The Death Penalty In Just Mercy By Bryan Stevenson

701 Words 3 Pages
Death Penalty
The Death penalty is a highly controversial topic in present day politics. The public is concerned with how America’s most dangerous criminals are held responsible for their crimes as well as how they will be kept from harming others. It’s reasonable to want a mass murderer to be punished in a manner that removes further threat, but is it our place to decide if his or her life should be ended? In other words, is it moral for society to prescribe murder as retribution for murder? We are often taught as children that two wrongs don’t make a right. In the same context, we would not rape someone because they have raped (although, sadly, this can be an unintended consequence of incarceration). What then, I ask, makes execution any
…show more content…
The death penalty is unfitting for the American justice system because of its lack of accuracy and lack of mercy. There are so many ways people are treated with privilege or discrimination based on their abilities, culture, gender or gender expression, mental stability, intelligence, race, religion, sexuality, wealth, where they live, etc. Human beings, as well as trials, are imperfect - even without these prejudices. Mistakes can be made, and often misrepresentation in court can lead to an innocent person on death row. For not being one hundred percent certain of innocence or guilt, it’s not up to humans to decide on a terminal punishment such as death. As Stevenson says, “The death penalty is not about whether people deserve to die for the crimes they commit. The real question of capital punishment in this country is, Do we deserve to …show more content…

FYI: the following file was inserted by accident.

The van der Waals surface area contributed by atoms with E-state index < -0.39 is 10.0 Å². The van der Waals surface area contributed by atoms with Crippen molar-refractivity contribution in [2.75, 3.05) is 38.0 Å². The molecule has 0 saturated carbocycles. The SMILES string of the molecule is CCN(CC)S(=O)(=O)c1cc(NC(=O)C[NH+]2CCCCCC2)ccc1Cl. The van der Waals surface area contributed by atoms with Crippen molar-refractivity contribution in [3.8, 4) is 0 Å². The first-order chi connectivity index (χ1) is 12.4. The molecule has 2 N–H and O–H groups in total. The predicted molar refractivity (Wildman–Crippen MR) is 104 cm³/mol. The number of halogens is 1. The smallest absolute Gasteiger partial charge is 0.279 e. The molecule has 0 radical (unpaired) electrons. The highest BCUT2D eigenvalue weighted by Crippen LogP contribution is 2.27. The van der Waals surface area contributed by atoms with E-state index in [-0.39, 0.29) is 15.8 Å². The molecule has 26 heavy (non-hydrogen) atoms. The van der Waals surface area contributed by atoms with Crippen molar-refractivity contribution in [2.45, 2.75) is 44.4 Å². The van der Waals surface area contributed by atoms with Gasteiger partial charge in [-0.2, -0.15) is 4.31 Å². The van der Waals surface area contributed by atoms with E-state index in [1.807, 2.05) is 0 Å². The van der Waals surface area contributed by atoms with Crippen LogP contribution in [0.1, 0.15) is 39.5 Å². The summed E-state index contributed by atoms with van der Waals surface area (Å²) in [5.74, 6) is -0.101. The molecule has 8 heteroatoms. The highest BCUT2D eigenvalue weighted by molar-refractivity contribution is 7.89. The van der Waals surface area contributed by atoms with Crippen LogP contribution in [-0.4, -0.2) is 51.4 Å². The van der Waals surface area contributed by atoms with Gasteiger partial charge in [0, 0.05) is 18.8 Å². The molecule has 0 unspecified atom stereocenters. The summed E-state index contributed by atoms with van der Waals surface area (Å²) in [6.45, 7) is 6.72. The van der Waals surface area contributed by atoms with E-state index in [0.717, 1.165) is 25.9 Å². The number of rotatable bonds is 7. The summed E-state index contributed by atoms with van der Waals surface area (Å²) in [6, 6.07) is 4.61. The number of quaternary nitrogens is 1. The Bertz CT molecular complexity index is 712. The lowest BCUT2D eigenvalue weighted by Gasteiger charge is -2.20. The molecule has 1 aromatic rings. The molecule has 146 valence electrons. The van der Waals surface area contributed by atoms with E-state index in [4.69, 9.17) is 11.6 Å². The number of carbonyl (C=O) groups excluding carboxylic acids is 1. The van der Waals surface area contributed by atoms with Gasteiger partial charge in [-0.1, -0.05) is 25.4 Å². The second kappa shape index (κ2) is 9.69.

The innocence of a mass murderer who kills in broad daylight isn’t even a question, but should he or she be put to death? Many believe yes. It is a way for families of the victim(s) to get closure and for society to feel safe. But, Stevenson reminds us that “Each of us is more than the worst thing we’ve ever done.” It might seem unlikely that we are similar to a criminal, especially violent offenders who commit terrible crimes, but because we are human we probably have more in common than not. This awareness is the root of mercy. Criminals are just like everyone else in the way they make mistakes. What’s different about criminals who are held accountable for their crimes (and there are many criminals – especially on Wall Street – who are not held accountable) is that society defines criminals by their worst mistakes. Our worst actions should not define who we are. Although it makes sense for safety reasons that violent offenders are incarcerated, we should make incarceration more humane. As Robert A. Heinlein asks about the death penalty, “Under what circumstances is it moral for a group to do that which is not moral for a member of that group to do alone?” We pride ourselves that we live in the Land of the Free, and yet our incarceration rate and reliance on capital punishment tell a different story. It’s time to try more mercy for a

Related Documents